It’s not like when we were 28, eating a bowl of cereal for dinner and running to the gym after work. Right now, we’re lucky if we even get a break to do something for ourselves.
There’s stress, poor sleep, very little time for yourself, and a lot of ‘I’m overwhelmed.’
That can all add up to changes in your exercise and eating habits, which may be taking a back seat to everything else that’s going on.
You might be drinking more alcohol. You might be eating the leftovers off your kids’ plates and calling it dinner. Hello, I’ve done that too.
These habits and situations don’t jump into our lives one day – it’s a slow progression, which, with the addition of the hormonal stuff, can materialize into weight gain that you might not even notice until it’s very apparent.
So while it’s easy to blame everything on hormones, there are other reasons why we gain weight in midlife. And putting yourself on a diet isn’t necessarily the answer.
What is the Galveston Diet?
The Galveston Diet aims to ‘break addiction to sugar’ and lower inflammation.
I’ve written about how sugar isn’t an actual addiction, but perhaps Haver is just using this verbiage colloquially.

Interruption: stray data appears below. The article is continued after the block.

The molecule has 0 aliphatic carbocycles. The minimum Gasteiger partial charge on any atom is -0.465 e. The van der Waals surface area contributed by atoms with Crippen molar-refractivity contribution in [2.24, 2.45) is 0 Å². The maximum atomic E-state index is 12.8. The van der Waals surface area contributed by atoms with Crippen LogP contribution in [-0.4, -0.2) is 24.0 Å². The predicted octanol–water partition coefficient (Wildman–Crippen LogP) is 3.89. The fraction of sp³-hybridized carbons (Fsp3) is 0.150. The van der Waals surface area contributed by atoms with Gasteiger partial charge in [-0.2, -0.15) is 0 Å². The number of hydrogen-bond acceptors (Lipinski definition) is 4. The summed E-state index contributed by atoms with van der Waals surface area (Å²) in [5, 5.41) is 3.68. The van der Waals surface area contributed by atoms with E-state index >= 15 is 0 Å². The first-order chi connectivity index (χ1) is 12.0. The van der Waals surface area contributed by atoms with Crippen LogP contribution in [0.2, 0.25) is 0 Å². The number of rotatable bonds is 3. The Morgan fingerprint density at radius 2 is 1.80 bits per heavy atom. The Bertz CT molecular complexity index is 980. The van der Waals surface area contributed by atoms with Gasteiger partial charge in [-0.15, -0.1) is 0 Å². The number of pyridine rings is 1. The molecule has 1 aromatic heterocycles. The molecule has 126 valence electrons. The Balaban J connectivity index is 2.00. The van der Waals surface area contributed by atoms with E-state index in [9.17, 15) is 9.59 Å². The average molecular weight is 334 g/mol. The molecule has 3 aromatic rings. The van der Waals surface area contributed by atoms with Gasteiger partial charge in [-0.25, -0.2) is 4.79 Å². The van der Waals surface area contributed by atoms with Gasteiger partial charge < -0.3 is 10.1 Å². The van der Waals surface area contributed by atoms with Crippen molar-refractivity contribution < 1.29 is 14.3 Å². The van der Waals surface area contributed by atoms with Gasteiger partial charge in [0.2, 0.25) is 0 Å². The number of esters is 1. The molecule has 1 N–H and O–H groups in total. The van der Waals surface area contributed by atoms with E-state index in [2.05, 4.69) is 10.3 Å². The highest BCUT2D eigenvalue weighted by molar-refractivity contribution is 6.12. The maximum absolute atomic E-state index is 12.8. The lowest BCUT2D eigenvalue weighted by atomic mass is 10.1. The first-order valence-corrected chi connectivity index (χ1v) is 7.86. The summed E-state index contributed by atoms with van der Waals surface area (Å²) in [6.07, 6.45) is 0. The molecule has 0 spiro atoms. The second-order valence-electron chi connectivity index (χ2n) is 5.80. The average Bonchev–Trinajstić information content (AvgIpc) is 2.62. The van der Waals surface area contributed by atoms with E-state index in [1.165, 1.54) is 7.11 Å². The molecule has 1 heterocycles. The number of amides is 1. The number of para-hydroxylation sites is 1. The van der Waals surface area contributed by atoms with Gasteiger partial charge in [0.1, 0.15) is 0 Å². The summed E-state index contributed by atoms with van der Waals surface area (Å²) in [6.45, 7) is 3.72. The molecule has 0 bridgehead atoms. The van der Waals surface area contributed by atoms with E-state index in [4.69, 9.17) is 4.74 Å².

An 8:16 fasting configuration every day is encouraged, although 14:10 can be done too. Tracking of your macros is encouraged.
Some studies suggest that IF may reduce inflammation in humans.
The diet recommends 25-30 grams of fiber per day. Right on, I like this. More fiber = more food for our beneficial gut bacteria, which may in turn lower inflammation levels.
The Galveston Diet macros are: 70% healthy fats, 20% protein, 10% carbs. And while Haver says the diet is not keto, it’s definitely low-carb.
Not many. Quinoa is the only grain allowed on the Galveston Diet, and she wrongly identifies leafy greens as a complex carb. Eh, they aren’t, really.
Proteins: Chicken, salmon, quinoa, nitrite-free deli meats, eggs, turkey, and chicken. Red meat is limited.
I find the addition of quinoa as a protein to be really bizarre. This is a huge myth – quinoa isn’t a good source of protein at all – it has 8 grams of protein per cup, which doesn’t even come close to the 25-30 grams I recommend at meals. I suppose though, that on a moderate-protein diet like Galveston, this is fine.
It’s interesting that legumes, which are high in fiber, aren’t mentioned – but I guess they’re too high in carbs to fit the diet’s macros.
The Galveston Diet does have some tofu, and lentil-based recipes for vegetarian followers. Other vegetarian recipes that are offered are drastically low in protein – like, who eats a bowl of zucchini noodles or Brussels sprouts with avocado for a meal and is actually full afterwards?
As far as soy, Haver states: “Soy Products….mimic the actions of estrogen and can relieve menopausal symptoms; notably, one study found that soy reduces hot flashes by 45%.”